Send to

Korea looks to grant full autonomy, flexibility for new space body

KSAA officials promised to get hefty compensation on par with NASA employees

March 2, 2023 - 00:01 By Kan Hyeong-woo
South Korea's homegrown space rocket Nuri lifts off from Naro Space Center in Goheung, South Jeolla Province on June 21, 2022. (Korea Aerospace Research Institute)

South Korea aims to establish a space agency based on a special law granting a degree of autonomy and flexibility the country’s public sector has never seen, reflecting the government’s all-out efforts to develop and support the space sector.

The Ministry of Science and ICT on Thursday announced the beginning of the advanced publication of legislation for the special law on the establishment and operation of the country’s new space agency. The space agency has been tentatively named the Korea Space and Aeronautics Administration, according to the preparatory office.

Choi Won-ho, director general of the KSAA’s preparatory office, explained that the unique legal measures for the new space body are to help recruit talented space professionals, in a meeting with reporters in Seoul on Tuesday.

“The exemptions are mostly about hiring outside experts. Our purpose is to loosen up the tightened rules that can hinder the inflow of talented personnel and offer them the treatment that corresponds to their expertise,” he said.

Under the Government Organization Act, the proportion of term-based public officials cannot exceed 20 percent at a government body. In order to secure top space talent from the private sector, the special law puts no limit on the proportion of term-based public officials at the KSAA.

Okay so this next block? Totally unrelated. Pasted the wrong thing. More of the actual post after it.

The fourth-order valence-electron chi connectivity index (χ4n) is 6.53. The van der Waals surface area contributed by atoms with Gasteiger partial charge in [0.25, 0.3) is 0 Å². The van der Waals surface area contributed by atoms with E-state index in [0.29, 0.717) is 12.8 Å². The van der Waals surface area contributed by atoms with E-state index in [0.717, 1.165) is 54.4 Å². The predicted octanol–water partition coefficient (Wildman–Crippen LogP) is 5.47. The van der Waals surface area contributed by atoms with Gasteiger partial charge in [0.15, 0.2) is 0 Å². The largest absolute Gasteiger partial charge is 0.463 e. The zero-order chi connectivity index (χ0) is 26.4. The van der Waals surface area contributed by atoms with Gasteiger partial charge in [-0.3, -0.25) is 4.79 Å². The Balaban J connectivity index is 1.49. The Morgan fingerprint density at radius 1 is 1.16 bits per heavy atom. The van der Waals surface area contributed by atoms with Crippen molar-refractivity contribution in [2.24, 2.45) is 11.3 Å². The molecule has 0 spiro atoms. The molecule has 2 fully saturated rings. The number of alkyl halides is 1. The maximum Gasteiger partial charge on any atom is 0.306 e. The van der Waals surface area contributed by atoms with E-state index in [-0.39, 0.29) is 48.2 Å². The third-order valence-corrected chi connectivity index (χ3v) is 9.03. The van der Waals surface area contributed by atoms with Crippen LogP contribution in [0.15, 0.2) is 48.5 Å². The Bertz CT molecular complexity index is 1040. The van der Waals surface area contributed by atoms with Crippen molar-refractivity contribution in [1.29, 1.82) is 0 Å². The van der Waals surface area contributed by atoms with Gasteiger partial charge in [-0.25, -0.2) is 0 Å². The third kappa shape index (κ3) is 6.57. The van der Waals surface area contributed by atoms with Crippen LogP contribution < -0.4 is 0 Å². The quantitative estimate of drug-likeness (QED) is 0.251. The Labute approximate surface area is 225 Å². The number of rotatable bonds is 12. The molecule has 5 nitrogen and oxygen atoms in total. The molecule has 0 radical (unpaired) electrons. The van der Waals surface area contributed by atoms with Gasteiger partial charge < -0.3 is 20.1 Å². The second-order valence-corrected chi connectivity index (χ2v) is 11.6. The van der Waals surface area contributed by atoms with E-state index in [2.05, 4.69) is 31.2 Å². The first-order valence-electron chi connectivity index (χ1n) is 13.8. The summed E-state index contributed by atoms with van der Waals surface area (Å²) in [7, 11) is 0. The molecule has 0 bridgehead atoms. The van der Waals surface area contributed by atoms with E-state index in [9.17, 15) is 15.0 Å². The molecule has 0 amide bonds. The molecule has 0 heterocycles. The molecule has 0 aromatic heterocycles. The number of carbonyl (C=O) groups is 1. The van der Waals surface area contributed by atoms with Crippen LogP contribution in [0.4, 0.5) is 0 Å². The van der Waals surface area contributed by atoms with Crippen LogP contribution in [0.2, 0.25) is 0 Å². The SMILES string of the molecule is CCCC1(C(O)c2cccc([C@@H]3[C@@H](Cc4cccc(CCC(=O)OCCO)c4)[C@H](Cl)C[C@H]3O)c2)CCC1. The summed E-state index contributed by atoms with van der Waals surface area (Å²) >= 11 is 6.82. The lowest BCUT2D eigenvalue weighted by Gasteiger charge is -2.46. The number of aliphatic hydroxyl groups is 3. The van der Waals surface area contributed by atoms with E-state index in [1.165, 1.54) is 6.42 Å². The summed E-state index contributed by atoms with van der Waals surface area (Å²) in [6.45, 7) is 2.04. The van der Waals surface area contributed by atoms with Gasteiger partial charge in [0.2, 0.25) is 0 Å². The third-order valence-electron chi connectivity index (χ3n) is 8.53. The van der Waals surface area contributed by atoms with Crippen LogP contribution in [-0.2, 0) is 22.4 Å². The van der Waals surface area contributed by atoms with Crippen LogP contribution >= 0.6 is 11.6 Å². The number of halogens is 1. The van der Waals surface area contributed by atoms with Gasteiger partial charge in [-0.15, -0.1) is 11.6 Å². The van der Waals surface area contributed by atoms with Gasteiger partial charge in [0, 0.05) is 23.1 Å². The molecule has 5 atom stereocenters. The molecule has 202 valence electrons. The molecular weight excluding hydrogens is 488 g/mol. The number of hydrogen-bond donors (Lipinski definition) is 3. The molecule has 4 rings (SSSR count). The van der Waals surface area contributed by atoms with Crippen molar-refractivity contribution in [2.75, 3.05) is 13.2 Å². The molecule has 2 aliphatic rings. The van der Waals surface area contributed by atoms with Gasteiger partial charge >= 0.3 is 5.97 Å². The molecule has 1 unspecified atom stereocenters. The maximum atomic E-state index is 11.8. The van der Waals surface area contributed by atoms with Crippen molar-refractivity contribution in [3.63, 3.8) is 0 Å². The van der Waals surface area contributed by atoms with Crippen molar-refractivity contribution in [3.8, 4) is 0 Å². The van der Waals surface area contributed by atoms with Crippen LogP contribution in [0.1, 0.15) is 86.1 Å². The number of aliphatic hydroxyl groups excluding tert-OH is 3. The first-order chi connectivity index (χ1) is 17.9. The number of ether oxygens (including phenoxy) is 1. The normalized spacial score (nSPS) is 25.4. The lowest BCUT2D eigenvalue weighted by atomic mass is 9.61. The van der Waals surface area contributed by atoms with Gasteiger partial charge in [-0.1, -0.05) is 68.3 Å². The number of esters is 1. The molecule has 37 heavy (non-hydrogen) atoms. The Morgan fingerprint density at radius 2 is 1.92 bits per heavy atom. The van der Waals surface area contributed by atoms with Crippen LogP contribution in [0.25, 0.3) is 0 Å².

In theory, the space agency’s term-based public officials could have no cap on their salary, as the special law gives the KSAA’s head the authority to determine the level of wages depending on the importance and the role of each individual.

“We decided to remove the limitations (on the wage) under the consensus that (KSAA’s term-based public officials) should be paid more than other public officials. We will prepare the specific payment standards in the subordinate legislation,” said Choi.

“We are trying to give enough flexibility and autonomy so that they can be paid as much as needed.”

Noting that the average annual salary for workers at the US’ space agency NASA is estimated to be between 200 million won ($151,000) and 300 million won, he said the KSAA could offer similar salaries.

The hiring process will also be different for the space body. Unlike the current employment regulations that require open recruitment by notice, the KSAA will be able to scout talented professionals if deemed necessary.

Another distinguished feature of the KSAA is that it will be able to complete the administrative process for organizing teams and departments in a week or less, whereas the existing public regulation requires three months or longer to make organizational shifts within a public body.

The KSAA will have the authority to manage its own budget in a more flexible manner for swift research and development efforts as long as it conducts prior consultations with the Ministry of Economy and Finance. The government will also set up a space and aeronautics support fund to continuously carry out long-term investments.

Regarding the concerns about the special law allowing the employment of foreigners and multinational holders at the KSAA, Choi dismissed the possibility of reckless hiring practices that could put the country’s national interest at risk.

“It’s not about freely hiring foreigners for every position. If there is a spot where a (qualified) foreigner is absolutely necessary, we will prepare a strict screening procedure so that there will not be any room for a security breach,” he said.

The proposed act, which is composed of 19 articles, will set up a new governance system for the country’s space sector by bringing all space-related projects and policies from different ministries such as the Ministry of Science and ICT and the Ministry of Trade, Industry and Energy into one decision-making body in the KSAA.

The advanced publication of legislation for the KSAA’s special law will last until March 17. Anyone with a valid Korean phone number can submit opinions about the special law during this period on the Ministry of Government Legislation’s website. The government plans to obtain the National Assembly’s approval in the first half of this year and establish the KSAA before the end of the year.

Citizens look around the exhibition of the country's pictures captured by South Korea's homegrown satellite at Sejong National Arboretum on February 10. (Yonhap)